In recent months I've been reflecting on my photography as a whole and I feel that I've reached a point where I'm beginning to understand what photography means to me. I think I've been struggling to figure it out ever since I bought my first DSLR and it's only really started to hit home when I took a step back and really thought about what I like and dislike about shooting.
I've read blogs posts here and there over the last few months where some people condemn others for using an iPhone and daring to call that photography or you're not doing it right if you shoot in anything but Manual. That's their own opinion and perspective and at one point, I might have agreed on some level but I don't have that view anymore.
"No man has the right to dictate what other men should perceive, create or produce, but all should be encouraged to reveal themselves, their perceptions and emotions, and to build confidence in the creative spirit." - Ansel Adams
To me photography is more than the equipment you use or the amount of time you spend editing photos. It's about simply taking photos.
Photography at its most base level is about recording moments. Whether these moments have had a level of pre-planning like in fashion photography or whether they're serendipitous and rely somewhat on being in the right place at the right time like in street photography. It's creating a document showing how a particular spot on the globe looked at a particular moment in time.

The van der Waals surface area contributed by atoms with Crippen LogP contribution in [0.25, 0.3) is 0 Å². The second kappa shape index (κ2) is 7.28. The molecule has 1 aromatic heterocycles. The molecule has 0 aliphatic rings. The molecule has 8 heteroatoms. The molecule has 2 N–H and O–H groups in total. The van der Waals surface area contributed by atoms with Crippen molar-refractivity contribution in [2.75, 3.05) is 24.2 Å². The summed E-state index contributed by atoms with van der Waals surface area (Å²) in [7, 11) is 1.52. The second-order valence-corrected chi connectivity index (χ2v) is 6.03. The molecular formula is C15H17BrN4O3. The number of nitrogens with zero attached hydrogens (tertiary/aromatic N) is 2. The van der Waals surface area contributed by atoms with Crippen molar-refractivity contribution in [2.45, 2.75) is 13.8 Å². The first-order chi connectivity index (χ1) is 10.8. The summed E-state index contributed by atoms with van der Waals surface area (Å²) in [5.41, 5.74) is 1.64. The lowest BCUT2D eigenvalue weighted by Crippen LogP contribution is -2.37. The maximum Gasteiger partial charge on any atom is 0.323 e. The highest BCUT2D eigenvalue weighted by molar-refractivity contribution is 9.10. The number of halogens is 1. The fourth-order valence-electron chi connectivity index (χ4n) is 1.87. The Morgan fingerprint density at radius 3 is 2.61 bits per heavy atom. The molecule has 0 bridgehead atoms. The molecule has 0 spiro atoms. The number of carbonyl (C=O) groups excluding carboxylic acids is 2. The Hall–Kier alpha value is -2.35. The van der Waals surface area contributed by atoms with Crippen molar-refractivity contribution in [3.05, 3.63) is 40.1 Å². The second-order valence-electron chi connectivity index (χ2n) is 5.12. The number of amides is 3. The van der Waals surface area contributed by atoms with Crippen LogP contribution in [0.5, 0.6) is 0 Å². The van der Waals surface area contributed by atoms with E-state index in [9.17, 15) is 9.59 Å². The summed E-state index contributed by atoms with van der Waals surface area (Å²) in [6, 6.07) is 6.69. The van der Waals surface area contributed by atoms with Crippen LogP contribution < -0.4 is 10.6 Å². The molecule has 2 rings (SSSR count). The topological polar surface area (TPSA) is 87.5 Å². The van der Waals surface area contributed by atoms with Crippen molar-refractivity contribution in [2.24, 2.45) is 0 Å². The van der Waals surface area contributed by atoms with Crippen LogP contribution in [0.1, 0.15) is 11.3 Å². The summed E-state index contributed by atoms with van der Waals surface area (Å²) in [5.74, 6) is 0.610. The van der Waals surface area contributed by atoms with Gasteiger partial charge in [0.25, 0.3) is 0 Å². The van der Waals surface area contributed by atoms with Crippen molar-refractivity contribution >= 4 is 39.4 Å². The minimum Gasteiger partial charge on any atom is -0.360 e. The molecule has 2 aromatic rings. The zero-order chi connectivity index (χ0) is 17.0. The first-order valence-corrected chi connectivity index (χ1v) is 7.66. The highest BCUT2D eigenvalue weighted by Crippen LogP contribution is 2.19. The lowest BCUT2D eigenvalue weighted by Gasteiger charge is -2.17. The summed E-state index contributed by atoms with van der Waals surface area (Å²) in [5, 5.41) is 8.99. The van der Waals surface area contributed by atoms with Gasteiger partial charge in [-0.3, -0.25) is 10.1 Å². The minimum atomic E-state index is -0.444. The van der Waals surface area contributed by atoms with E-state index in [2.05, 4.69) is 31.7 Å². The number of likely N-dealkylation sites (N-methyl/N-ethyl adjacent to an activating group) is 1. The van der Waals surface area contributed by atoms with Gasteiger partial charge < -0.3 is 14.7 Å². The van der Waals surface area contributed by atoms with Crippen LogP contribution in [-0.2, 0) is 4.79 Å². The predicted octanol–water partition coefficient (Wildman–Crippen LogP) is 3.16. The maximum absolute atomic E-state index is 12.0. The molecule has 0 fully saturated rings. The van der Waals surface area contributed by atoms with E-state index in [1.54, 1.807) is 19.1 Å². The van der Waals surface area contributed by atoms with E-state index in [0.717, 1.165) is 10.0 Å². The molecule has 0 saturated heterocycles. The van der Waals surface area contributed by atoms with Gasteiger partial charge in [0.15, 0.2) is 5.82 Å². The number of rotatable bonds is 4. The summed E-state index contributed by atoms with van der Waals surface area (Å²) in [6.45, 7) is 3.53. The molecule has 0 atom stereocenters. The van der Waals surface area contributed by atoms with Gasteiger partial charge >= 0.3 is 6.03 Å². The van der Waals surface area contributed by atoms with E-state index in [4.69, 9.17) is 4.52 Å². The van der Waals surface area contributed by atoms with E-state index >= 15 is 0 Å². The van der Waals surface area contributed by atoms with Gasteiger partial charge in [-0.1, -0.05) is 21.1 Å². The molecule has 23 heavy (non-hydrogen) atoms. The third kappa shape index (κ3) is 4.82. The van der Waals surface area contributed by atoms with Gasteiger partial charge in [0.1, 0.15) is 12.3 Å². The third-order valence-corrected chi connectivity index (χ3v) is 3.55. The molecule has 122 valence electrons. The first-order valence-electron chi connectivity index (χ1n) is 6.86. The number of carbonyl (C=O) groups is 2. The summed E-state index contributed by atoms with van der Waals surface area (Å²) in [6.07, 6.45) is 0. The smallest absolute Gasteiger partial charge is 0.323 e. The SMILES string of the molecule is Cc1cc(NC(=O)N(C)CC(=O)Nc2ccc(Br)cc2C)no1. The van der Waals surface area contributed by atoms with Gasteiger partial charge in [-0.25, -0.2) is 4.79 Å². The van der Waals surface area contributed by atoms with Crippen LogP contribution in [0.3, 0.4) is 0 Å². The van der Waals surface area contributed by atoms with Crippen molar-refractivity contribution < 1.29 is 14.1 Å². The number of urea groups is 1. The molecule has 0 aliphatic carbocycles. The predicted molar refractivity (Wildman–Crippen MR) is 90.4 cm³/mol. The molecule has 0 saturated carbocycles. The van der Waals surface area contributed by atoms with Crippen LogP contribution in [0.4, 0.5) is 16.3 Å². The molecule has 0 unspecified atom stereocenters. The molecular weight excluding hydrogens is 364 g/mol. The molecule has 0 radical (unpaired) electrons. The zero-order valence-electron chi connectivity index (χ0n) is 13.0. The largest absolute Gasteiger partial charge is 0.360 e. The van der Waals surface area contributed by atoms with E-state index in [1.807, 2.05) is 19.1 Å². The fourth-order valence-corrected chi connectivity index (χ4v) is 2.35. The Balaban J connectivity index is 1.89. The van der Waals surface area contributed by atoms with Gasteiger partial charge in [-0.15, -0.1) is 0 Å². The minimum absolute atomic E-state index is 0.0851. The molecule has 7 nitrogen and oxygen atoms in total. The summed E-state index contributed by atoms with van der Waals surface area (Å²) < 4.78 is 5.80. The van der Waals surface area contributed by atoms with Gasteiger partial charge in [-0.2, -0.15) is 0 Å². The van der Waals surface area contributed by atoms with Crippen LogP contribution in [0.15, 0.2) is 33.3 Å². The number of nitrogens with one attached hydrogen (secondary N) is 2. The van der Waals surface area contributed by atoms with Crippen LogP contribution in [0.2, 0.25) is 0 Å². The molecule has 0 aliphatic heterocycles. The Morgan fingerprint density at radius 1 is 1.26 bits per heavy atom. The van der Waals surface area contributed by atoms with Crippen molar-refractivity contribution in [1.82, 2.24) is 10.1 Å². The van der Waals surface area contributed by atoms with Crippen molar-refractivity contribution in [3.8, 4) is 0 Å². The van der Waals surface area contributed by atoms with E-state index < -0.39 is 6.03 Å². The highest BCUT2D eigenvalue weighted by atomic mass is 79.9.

I like to use my camera to record these moments. A moment for me isn't necessarily something within the frame, a moment can be defined as the split-second when the sensor captured the light and the image produced allows me to recall that moment and what was going on around me.
"A good photograph is knowing where to stand." - Ansel Adams
Notice that I've not mentioned equipment in any detail so far. This is where my opinion of photography changes from others because I no longer link the definition of photography to the kind of equipment used. Sure a 5DmkII will produce a higher quality image with greater detail than a 1000D, but that doesn't necessarily make the image better. To me what makes a great image is one that encourages a story to be created by the viewer and for me this story generally formulates around imagining what it was like to be in that very spot when the shot was taken.
This is why I had no issues selling my DSLR a month ago because it doesn't matter what you're using to shoot, just as long as you're hitting a shutter button and recording moments in the world.
This is photography for me, capturing the moments.